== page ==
The elevation of Yogi Adityanath to the Uttar Pradesh chief minister’s chair is as much an ideological statement as it is political. It indicates a confident BJP under the guidance of Narendra Modi performing the last rites of Nehruvian secularism, the political process for which had started in 2014.
Before we delve into the doctrinal change of guard and what it really means for us as a nation, let us first understand how political power leads to ideological ascendancy. Let me add here that political power ipso facto does not translate into ideological dominance. It is dependent on a certain set of conditions. When those are fulfilled, the change of guard becomes imminent; once the process starts, it is irreversible.
By electing BJP’s most strident Hindutva icon Yogi Adityanath as UP chief minister, Modi is providing finishing touches to his promise of Congress-mukt Bharat. Displacing Congress from the seat of power was the first step. Congress is as much an idea as it is a political party.
Modi is now removing that ‘Idea of India’ and replacing it with another — one that has its roots in the ancient Dharmic tradition of pluralism as opposed to the European brand of secularism that is the backbone of our political discourse. From being a potent political force in 2014, BJP is now providing Indians with an alternate worldview that has long been kept suppressed and marginalised on the fringes of our intellectual landscape.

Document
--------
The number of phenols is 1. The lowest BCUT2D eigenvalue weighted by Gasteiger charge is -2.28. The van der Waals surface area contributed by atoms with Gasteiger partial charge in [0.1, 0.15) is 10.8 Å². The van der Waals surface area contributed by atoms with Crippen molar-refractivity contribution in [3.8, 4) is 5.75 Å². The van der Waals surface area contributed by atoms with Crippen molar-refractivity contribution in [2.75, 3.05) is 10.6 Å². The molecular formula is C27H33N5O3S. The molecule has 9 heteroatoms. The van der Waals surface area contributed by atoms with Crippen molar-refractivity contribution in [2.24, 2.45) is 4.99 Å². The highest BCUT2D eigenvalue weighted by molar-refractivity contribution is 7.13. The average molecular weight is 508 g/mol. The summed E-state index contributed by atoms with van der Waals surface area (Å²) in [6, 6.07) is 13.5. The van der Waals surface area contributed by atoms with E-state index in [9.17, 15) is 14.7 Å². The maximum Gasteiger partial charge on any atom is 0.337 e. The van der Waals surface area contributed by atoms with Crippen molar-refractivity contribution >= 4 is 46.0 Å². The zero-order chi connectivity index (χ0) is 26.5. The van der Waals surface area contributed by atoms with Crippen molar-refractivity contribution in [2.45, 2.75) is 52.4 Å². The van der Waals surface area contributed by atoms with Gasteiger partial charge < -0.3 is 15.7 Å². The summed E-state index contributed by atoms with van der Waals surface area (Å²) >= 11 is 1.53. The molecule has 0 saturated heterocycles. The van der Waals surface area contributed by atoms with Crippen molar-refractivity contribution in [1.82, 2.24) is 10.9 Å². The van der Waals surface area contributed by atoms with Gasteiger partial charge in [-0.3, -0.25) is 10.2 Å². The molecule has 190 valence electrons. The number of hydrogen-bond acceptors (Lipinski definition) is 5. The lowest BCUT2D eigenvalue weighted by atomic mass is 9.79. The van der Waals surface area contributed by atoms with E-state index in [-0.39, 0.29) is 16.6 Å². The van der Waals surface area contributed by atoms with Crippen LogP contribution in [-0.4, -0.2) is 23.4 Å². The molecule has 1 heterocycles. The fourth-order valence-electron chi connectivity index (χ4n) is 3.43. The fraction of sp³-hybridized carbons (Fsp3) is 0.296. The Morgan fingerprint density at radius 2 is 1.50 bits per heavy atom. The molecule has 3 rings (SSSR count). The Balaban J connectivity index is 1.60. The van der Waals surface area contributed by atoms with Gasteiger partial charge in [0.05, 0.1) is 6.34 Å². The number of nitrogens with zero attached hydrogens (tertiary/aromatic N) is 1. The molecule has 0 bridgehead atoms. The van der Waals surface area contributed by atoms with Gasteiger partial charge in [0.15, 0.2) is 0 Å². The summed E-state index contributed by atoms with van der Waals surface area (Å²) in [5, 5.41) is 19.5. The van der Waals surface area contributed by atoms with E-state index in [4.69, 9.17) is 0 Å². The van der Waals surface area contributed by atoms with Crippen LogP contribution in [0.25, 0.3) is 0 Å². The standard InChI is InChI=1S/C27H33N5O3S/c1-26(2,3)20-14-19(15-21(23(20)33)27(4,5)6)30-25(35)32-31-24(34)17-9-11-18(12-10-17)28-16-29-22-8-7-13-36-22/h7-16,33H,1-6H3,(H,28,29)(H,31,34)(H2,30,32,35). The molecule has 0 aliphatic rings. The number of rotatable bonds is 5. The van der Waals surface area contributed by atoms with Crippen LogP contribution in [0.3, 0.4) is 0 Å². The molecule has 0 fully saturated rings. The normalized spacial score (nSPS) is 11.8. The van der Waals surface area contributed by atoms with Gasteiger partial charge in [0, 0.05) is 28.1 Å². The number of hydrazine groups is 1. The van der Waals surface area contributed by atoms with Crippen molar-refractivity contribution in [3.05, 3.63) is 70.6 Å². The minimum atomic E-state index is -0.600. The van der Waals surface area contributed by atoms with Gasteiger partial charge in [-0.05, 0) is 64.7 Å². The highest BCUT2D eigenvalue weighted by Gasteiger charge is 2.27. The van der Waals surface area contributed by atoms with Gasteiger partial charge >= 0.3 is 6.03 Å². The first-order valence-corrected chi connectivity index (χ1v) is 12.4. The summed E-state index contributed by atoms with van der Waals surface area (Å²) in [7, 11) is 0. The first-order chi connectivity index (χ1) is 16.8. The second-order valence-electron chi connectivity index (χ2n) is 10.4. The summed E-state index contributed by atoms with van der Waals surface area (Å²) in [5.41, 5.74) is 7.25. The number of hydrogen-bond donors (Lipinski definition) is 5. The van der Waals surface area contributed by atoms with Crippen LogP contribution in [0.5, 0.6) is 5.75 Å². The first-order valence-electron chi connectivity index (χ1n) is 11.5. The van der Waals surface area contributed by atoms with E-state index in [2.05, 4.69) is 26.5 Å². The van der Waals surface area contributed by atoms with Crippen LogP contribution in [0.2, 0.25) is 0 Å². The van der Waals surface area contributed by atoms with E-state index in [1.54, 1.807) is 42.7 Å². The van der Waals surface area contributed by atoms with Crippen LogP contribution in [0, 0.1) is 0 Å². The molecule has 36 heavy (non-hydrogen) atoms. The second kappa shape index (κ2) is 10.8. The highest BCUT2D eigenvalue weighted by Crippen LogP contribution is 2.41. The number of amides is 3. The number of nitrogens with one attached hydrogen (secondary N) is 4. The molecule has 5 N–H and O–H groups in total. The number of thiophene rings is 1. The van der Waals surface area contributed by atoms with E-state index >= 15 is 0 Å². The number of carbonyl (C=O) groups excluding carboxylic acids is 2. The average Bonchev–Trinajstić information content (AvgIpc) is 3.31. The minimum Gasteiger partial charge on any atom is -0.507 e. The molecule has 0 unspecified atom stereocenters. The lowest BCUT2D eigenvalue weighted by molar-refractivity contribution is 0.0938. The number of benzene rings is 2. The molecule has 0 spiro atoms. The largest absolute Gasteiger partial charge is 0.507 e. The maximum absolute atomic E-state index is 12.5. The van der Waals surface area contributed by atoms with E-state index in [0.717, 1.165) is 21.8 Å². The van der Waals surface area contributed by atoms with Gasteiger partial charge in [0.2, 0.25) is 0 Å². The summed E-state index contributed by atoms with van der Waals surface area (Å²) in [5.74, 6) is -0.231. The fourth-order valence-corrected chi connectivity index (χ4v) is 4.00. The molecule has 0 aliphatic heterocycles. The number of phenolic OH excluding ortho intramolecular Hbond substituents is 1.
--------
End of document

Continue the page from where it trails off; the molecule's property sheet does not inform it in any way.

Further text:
A tectonic shift in India’s ideological map is now underway. It is becoming clear that the UP verdict has deeper significance and may alter permanently India’s future as a nation. Is the future bright? Is it pitch dark? Various commentators have offered several interpretations. While some, such as the Centre for Policy Research director Pratap Bhanu Mehta, have called Yogi’s elevation into political mainstream an “odious and ominous development”, US-based Indologist and Vedic scholar David Frawley sees India benefiting “from a new leadership rooted in its profound dharmic traditions”.